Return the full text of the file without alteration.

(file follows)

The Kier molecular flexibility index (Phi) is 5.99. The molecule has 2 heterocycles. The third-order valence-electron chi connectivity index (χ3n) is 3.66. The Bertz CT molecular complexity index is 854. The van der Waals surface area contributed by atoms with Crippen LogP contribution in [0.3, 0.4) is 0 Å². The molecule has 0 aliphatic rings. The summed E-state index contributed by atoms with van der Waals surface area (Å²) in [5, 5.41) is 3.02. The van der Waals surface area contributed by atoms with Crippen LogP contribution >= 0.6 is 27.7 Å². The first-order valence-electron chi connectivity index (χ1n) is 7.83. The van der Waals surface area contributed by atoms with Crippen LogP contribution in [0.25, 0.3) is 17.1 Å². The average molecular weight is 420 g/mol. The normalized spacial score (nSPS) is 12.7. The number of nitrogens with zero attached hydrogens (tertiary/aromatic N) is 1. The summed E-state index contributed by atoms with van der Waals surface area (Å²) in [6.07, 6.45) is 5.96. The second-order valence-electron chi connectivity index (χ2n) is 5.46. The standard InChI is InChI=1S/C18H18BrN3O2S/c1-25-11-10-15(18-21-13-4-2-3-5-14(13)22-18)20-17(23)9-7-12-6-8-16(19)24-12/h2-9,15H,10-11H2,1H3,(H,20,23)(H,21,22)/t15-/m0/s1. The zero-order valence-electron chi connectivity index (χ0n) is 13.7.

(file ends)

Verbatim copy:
The Kier molecular flexibility index (Phi) is 5.99. The molecule has 2 heterocycles. The third-order valence-electron chi connectivity index (χ3n) is 3.66. The Bertz CT molecular complexity index is 854. The van der Waals surface area contributed by atoms with Crippen LogP contribution in [0.3, 0.4) is 0 Å². The molecule has 0 aliphatic rings. The summed E-state index contributed by atoms with van der Waals surface area (Å²) in [5, 5.41) is 3.02. The van der Waals surface area contributed by atoms with Crippen LogP contribution >= 0.6 is 27.7 Å². The first-order valence-electron chi connectivity index (χ1n) is 7.83. The van der Waals surface area contributed by atoms with Crippen LogP contribution in [0.25, 0.3) is 17.1 Å². The average molecular weight is 420 g/mol. The normalized spacial score (nSPS) is 12.7. The number of nitrogens with zero attached hydrogens (tertiary/aromatic N) is 1. The summed E-state index contributed by atoms with van der Waals surface area (Å²) in [6.07, 6.45) is 5.96. The second-order valence-electron chi connectivity index (χ2n) is 5.46. The standard InChI is InChI=1S/C18H18BrN3O2S/c1-25-11-10-15(18-21-13-4-2-3-5-14(13)22-18)20-17(23)9-7-12-6-8-16(19)24-12/h2-9,15H,10-11H2,1H3,(H,20,23)(H,21,22)/t15-/m0/s1. The zero-order valence-electron chi connectivity index (χ0n) is 13.7.